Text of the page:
The desmid Cosmarium botrytis is a single cell.
The coast redwood Sequoia sempervirens is up to 380 feet (120 m) tall.

There are about 382,000 accepted

divisions. About 85–90% of all plants are flowering plants. Several projects are currently attempting to collect records on all plant species in online databases, e.g. the World Flora Online.[15][17]

Plants range in scale from

desmids (from 10 micrometres across) and picozoa (less than 3 micrometres across),[18][19] to the largest trees (megaflora) such as the conifer Sequoia sempervirens (up to 380 feet (120 m) tall ) and the angiosperm Eucalyptus regnans (up to 325 feet (99 m) tall ).[20]

Diversity of living green plant (Viridiplantae) divisions by number of species
Informal group Division name Common name No. of described living species
Green algae Chlorophyta Green algae (chlorophytes) 3800–4300 [21][22]
Charophyta Green algae (e.g. desmids & stoneworts) 2800–6000 [23][24]
Bryophytes Marchantiophyta Liverworts 6000–8000 [25]
Anthocerotophyta Hornworts 100–200 [26]
Bryophyta Mosses 12000 [27]
Pteridophytes Lycopodiophyta Clubmosses 1200 [28]
Polypodiophyta Ferns, whisk ferns & horsetails 11000 [28]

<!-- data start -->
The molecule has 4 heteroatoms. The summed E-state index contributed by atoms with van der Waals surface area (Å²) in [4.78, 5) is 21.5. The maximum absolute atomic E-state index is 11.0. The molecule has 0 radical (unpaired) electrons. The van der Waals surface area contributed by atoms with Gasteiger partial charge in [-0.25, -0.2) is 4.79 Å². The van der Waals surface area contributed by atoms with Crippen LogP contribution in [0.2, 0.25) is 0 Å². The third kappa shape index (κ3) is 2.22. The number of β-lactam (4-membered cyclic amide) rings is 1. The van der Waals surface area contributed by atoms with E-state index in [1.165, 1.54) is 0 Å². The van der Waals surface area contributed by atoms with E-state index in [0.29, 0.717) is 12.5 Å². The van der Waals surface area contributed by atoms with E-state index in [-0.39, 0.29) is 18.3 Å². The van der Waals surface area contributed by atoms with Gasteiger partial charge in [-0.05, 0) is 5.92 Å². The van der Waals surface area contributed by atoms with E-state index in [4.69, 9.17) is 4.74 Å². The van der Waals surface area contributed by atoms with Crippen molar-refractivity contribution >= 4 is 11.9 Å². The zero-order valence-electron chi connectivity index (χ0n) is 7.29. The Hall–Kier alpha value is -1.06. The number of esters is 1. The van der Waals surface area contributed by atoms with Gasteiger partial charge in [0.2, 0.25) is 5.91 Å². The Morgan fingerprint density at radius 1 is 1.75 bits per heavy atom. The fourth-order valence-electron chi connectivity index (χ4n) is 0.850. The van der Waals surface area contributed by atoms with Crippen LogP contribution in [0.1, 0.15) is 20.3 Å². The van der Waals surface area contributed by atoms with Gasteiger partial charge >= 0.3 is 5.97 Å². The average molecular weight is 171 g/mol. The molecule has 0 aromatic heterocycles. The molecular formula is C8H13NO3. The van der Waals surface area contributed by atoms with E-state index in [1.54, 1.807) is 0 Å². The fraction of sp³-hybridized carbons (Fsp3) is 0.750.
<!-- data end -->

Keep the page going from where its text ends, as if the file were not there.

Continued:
(seed plants)
Cycadophyta Cycads 160 [29]
Ginkgophyta Ginkgo 1 [30]
Pinophyta Conifers 630 [28]
Gnetophyta Gnetophytes 70 [28]
Angiospermae Flowering plants 258650 [31]

The naming of plants is governed by the International Code of Nomenclature for algae, fungi, and plants[32] and the International Code of Nomenclature for Cultivated Plants.[33]

Evolutionary history

The ancestors of land plants evolved in water. An algal scum formed on the land 1,200 million years ago, but it was not until the Ordovician, around 450 million years ago, that the first land plants appeared, with a level of organisation like that of bryophytes.[34][35] However, fossils of organisms with a flattened thallus in Precambrian rocks suggest that multicellular freshwater eukaryotes existed over 1000 mya.[36]